“Kilifi Creek,” by Lionel Shriver
Appeared in the New Yorker November 25th, 2013 (subscribers can read here)
About 5 1/3 New Yorker pages, ? words
Bleak and precisely to the point.
About two-thirds of the way into the first page, the omniscient narrator teases us with the suggestion that Liana’s fate is not fixed. We’re over three pages in before we find out how her swim came to an end, but even then, things could still have gone either way. Whether she’s alive or dead is arbitrary, out of anyone’s control.
Having aged far more than a few hours this evening, Liana was disheartened to discover that maturity could involve getting smaller. [… I]n some manner that she couldn’t put her finger on she also felt less real—less here—since in a highly plausible alternative reality she was not here.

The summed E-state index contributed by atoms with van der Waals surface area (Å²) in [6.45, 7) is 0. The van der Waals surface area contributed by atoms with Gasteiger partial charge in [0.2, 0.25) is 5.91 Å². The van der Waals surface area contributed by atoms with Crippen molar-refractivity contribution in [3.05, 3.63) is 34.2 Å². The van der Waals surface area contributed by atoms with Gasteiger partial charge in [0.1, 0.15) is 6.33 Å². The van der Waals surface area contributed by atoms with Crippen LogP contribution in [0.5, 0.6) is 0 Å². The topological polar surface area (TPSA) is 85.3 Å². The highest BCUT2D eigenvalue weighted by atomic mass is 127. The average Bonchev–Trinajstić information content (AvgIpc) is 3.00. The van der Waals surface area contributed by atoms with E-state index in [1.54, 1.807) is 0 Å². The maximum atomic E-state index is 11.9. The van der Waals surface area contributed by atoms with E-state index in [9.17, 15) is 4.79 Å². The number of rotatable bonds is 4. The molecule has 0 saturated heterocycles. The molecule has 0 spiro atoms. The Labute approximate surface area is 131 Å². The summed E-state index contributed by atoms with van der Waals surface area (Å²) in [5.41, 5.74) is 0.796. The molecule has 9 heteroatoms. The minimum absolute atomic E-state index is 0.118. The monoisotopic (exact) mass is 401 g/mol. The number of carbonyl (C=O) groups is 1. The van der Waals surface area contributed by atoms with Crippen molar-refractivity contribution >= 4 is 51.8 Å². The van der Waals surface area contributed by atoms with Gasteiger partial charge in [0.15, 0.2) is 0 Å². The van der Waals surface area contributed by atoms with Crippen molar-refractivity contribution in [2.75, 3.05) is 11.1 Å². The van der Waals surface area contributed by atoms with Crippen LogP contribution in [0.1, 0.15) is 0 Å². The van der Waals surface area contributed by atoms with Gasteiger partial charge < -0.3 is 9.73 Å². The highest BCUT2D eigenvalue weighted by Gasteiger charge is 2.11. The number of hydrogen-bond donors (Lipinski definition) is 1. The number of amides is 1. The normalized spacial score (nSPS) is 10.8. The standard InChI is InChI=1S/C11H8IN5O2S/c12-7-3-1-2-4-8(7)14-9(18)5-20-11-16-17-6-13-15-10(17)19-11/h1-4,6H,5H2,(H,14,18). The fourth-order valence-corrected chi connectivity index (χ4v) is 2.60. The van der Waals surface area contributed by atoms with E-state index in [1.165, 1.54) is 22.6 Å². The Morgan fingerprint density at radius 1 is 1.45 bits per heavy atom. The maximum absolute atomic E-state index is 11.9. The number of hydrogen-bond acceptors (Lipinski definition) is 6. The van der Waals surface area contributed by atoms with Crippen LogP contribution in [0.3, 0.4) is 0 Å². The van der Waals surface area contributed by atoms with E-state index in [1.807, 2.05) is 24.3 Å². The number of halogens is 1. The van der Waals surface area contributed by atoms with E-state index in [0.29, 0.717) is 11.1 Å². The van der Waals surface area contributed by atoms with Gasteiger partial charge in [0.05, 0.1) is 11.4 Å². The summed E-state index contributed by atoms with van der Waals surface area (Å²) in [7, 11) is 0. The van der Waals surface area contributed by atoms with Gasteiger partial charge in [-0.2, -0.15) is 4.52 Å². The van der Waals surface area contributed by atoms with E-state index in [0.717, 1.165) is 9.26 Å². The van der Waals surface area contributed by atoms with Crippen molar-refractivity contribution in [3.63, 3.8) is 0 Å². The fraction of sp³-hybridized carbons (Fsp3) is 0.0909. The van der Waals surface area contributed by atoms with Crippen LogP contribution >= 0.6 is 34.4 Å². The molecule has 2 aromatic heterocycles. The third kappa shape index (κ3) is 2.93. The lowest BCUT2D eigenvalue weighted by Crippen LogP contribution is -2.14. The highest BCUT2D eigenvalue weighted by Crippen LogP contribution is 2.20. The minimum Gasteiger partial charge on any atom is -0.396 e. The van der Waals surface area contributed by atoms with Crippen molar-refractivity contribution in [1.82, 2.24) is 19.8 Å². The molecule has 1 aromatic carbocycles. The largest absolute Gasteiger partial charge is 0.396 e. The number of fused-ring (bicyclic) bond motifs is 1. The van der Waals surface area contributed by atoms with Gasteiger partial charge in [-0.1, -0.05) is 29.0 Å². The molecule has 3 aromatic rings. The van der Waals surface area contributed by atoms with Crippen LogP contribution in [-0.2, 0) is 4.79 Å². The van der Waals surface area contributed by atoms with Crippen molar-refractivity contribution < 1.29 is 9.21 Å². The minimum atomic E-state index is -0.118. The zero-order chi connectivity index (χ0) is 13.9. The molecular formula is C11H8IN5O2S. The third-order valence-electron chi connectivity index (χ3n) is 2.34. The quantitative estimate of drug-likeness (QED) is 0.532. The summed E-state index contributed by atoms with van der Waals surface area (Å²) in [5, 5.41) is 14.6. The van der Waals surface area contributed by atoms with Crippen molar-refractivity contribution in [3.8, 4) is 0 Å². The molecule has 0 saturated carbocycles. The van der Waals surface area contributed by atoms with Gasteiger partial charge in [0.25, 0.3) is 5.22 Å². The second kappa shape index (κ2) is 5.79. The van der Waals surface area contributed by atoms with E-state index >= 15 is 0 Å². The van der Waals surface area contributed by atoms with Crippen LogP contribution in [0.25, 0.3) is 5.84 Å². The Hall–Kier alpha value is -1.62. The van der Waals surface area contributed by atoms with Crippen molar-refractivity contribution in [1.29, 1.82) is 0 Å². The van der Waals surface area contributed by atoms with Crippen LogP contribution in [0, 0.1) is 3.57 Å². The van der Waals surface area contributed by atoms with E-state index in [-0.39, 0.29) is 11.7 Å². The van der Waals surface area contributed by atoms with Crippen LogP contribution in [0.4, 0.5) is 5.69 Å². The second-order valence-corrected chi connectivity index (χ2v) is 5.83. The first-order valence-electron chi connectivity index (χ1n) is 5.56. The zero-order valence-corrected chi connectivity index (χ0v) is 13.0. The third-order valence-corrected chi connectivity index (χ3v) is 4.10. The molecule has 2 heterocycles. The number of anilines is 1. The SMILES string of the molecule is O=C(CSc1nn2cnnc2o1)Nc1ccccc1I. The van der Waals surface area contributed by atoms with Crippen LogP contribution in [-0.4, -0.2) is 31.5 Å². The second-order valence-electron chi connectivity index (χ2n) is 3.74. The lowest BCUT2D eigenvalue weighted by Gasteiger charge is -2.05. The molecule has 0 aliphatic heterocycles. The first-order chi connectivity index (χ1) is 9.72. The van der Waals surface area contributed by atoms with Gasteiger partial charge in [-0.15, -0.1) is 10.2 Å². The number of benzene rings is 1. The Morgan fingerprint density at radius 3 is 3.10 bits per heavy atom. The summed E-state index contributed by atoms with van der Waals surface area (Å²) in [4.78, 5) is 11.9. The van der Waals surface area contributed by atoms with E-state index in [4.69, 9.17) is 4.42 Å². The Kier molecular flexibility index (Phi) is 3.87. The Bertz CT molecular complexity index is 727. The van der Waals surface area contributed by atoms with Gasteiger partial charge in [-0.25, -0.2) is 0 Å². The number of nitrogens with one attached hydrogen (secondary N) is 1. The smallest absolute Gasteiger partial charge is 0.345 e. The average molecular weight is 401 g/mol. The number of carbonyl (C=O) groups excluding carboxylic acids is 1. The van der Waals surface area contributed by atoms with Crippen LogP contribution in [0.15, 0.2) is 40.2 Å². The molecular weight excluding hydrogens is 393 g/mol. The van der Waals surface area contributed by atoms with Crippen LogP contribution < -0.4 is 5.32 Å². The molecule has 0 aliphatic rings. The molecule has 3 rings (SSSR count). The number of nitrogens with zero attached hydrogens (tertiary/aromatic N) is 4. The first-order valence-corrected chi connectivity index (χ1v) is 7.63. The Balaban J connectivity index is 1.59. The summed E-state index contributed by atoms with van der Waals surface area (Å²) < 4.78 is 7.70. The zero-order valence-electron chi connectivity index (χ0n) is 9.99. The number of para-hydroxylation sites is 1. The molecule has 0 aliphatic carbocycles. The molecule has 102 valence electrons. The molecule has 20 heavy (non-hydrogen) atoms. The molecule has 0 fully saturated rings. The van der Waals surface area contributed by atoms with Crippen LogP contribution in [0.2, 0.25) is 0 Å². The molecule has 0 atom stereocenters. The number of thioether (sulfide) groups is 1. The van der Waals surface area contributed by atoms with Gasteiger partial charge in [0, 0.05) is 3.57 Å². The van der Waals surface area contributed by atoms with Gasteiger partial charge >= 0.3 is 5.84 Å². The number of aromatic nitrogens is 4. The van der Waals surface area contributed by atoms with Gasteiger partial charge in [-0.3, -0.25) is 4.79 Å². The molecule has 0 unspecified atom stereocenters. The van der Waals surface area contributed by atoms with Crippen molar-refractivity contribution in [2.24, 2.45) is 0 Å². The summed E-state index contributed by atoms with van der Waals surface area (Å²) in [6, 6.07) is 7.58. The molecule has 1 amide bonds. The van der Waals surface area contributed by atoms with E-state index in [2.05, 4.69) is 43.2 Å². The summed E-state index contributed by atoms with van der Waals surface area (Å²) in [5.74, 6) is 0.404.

I find it curious that, at the story’s end, Liana considers the past fourteen years of her life to have been “largely good[.]” The narrator deliberately keeps us at a cool, objective, slightly disdainful distance from her, never allowing us to like or pity her, and maybe that’s why I find her adult life contemptible. She makes no attempt to believe that “she had been rescued by an almighty presence who had grand plans for her[,]” and I admire her realism, but at the same time I find it contemptible that she never chooses any particular meaning in her life, any grand plan of her own or someone else’s. I don’t know whether that purposelessness is a form of fear or merely, horribly, another form of maturity.
Some people, I think, can regard their lives as meaningless and still largely good. Possibly just a matter of temperament.
Edit to add that perhaps the real story here is Liana’s ultimate existential failure to make her life meaningful. The maturity she chooses for herself is the kind that refuses to be fooled and therefore refuses to live. Having perceived that she can never be physically safe in a world full of death, she makes herself safely, cravenly insignificant.